U.S. State Department spokeswoman Victoria Nuland said the United States condemns the incident and offered its condolences to the victims. Even as she noted that Thai authorities were investigating the incidents, she went on to draw a parallel between Tuesday's attacks in Bangkok and Monday's attacks against Israeli diplomats in India and Georgia, both of which are also under investigation.
"What I would say is that, with regard to this bombing, the incidents in Delhi, incidents in Georgia, while we will await the results of the investigations, these events do come on the heels of other disrupted attacks targeted at Israel and Western interests, including an Iranian-sponsored attack in Baku, Azerbaijan, and a Hezbollah-linked attack in Bangkok, Thailand, before this.
"So they serve as a reminder that a variety of states and nonstate actors continue to view international terrorism as a legitimate foreign policy tool, which we consider reprehensible."
While Nuland said the United States is "not going to prejudge this," she added, "We're just concerned that these come on the heels of other incidences that clearly had links back to Iran."
Israeli Prime Minister Benjamin Netanyahu on Monday blamed the Georgia and India incidents on Iran, calling it "the biggest exporter of terror in the world."
"The Israeli government and her security organizations are continuing to operate together with local security services against these acts of terror," Netanyahu said. "We will continue to act in a strong way, systematically and steadfastly."
In an interview Tuesday with CNN's Piers Morgan, Israeli Vice Prime Minister Silvan Shalom said Iran has been trying to target Israeli and Jewish sites for "a few decades now."
"We knew that they are planning it, preparing it. We're in touch with local governments with a few countries in Asia and in other places and together we -- we're trying to prevent those attacks for a very long time," Shalom said.
"Unfortunately, they succeeded to do it in India and tried to do it in Georgia and Azerbaijan a few weeks ago. That's something Iran is responsible for."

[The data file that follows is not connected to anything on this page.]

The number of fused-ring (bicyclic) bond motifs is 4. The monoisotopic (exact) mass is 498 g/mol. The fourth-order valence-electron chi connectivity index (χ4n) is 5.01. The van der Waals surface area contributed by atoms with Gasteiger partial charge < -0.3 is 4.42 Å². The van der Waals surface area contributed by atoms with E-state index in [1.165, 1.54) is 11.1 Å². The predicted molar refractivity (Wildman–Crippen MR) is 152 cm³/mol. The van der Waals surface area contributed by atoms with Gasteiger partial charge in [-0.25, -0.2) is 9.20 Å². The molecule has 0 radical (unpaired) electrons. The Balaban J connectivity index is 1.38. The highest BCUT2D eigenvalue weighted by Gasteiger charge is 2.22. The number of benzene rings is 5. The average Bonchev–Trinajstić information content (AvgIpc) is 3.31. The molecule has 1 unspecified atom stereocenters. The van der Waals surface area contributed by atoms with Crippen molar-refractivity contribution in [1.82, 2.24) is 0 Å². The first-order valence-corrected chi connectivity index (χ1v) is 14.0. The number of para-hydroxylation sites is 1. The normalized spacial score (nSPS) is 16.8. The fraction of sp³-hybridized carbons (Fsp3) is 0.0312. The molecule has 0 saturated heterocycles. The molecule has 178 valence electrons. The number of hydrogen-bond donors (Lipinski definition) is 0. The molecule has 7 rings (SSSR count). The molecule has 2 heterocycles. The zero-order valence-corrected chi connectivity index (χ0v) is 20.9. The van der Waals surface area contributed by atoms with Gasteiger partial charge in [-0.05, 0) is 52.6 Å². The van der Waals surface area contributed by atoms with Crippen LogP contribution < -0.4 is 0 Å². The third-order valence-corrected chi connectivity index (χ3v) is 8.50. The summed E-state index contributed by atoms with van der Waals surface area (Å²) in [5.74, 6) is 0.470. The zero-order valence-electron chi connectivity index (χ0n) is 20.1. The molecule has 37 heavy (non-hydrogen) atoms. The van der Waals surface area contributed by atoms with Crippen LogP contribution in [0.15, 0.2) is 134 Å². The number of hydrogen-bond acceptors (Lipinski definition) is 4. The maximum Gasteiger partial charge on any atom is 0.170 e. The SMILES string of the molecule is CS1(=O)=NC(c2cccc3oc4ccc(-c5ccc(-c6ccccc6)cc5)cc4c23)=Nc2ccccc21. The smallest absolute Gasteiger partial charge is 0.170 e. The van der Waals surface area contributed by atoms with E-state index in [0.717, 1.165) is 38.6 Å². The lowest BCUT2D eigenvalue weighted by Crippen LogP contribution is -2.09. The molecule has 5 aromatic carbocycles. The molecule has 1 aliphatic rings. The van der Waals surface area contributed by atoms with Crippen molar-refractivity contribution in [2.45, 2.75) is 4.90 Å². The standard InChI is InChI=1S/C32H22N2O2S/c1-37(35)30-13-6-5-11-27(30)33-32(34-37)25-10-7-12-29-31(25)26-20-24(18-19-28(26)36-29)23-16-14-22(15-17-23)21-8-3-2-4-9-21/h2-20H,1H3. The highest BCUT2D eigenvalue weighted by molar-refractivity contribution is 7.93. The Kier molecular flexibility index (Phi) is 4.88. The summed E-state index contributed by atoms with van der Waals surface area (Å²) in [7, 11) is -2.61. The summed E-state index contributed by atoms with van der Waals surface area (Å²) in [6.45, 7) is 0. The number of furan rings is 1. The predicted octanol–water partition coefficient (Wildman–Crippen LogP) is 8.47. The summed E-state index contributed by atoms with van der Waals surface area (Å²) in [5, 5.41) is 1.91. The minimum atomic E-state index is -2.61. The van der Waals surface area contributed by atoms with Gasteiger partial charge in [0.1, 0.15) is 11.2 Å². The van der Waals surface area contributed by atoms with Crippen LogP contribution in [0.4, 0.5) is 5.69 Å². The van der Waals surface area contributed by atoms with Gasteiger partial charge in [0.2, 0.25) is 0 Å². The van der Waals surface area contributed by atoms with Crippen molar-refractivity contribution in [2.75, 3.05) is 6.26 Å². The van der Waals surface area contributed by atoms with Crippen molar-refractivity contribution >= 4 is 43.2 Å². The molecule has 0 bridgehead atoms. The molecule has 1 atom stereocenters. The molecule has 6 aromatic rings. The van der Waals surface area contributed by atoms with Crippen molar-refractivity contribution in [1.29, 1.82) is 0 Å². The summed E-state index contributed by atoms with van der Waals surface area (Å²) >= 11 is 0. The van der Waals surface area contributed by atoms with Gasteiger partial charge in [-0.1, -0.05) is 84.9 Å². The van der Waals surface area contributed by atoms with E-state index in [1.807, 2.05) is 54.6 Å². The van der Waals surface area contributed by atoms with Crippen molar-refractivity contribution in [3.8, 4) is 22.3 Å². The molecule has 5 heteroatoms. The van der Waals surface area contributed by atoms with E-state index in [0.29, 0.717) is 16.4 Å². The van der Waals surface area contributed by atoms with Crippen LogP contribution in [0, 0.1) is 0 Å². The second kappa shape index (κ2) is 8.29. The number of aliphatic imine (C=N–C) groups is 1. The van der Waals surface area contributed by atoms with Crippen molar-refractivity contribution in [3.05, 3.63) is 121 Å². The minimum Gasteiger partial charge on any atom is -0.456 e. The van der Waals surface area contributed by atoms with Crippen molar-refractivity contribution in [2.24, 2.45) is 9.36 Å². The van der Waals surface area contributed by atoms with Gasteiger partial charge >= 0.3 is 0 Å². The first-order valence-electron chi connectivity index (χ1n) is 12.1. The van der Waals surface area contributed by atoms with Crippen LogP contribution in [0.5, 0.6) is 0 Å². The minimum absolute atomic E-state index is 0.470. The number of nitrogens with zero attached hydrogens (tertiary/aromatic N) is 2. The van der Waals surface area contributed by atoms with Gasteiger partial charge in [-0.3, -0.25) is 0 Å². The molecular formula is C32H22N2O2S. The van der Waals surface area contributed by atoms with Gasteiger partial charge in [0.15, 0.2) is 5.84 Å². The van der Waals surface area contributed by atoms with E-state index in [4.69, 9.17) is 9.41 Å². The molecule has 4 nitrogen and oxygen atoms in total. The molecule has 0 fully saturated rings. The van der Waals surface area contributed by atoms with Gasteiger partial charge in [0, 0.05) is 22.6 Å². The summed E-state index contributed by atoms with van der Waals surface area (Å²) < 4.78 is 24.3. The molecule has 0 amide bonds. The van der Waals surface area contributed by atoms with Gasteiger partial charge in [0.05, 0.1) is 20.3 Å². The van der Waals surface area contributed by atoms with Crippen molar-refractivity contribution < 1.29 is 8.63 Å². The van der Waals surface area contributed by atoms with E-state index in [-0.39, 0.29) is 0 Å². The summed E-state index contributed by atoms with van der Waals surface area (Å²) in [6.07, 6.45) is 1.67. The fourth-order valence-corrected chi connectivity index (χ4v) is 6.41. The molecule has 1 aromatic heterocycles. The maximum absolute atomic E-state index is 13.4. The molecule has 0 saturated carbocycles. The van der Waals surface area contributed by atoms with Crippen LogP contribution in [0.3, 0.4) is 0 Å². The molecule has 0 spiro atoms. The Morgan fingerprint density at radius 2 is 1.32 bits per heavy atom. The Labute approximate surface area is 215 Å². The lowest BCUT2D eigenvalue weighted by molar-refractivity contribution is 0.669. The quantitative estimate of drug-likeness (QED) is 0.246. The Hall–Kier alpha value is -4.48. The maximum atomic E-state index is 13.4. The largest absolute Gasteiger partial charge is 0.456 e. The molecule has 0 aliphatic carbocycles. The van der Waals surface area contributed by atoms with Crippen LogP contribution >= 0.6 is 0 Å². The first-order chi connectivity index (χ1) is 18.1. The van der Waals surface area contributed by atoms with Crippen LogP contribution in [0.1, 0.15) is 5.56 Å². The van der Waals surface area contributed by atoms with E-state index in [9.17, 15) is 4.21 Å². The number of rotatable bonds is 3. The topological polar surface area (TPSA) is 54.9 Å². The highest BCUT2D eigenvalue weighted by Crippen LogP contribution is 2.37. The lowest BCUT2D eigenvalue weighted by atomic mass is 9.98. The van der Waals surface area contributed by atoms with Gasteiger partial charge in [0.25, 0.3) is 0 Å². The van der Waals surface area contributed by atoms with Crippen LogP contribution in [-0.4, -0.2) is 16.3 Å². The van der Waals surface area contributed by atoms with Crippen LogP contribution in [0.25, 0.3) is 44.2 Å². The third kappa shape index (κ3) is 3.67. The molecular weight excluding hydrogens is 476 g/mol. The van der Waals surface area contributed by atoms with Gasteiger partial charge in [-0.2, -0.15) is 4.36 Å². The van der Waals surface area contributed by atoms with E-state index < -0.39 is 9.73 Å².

Iranian Foreign Ministry spokesman Ramin Mehmanparast blamed Israel, accusing it of having bombed its own embassies in New Delhi and Tbilisi "to tarnish Iran's friendly ties with the host countries," Iran's state-run Islamic Republic News Agency said. "He brushed aside Israeli accusation on Iranian involvement in the bombing and said that Israel perpetrated the terrorist actions to launch psychological warfare against Iran," IRNA reported.
"Iran condemns terrorism in strongest term and Iran has been the victim of terrorism," Mehmanparast said.
Iran's supreme leader, Ayatollah Ali Khamenei, said this month that Iran would support any nation or group that stands up against Israel. He said Iran doesn't interfere in other nations but has aided such militant groups as Hamas and Hezbollah in conflicts with Israel in Gaza and Lebanon.
The modus operandi is not new. Last month, a mysterious explosion in Iran killed a man identified as a nuclear scientist -- the third such killing in the past two years in which someone placed a bomb on or under a scientist's car. A fourth survived an assassination attempt.
The United States and Israel oppose Iran's nuclear program, although numerous countries have expressed concern as well. Iran insists its nuclear program is for peaceful, civilian energy purposes.
Iranian officials, on state-run media, blame Israel and the United States for the killings of the scientists.
U.S. Secretary of State Hillary Clinton has denied "any United States involvement in any kind of act of violence inside Iran."
While Israel generally refuses to comment on accusations and speculation, Brig. Gen. Yoav Mordechai, a spokesman for the Israel Defense Forces, said on his Facebook page, "I have no idea who targeted the Iranian scientist but I certainly don't shed a tear."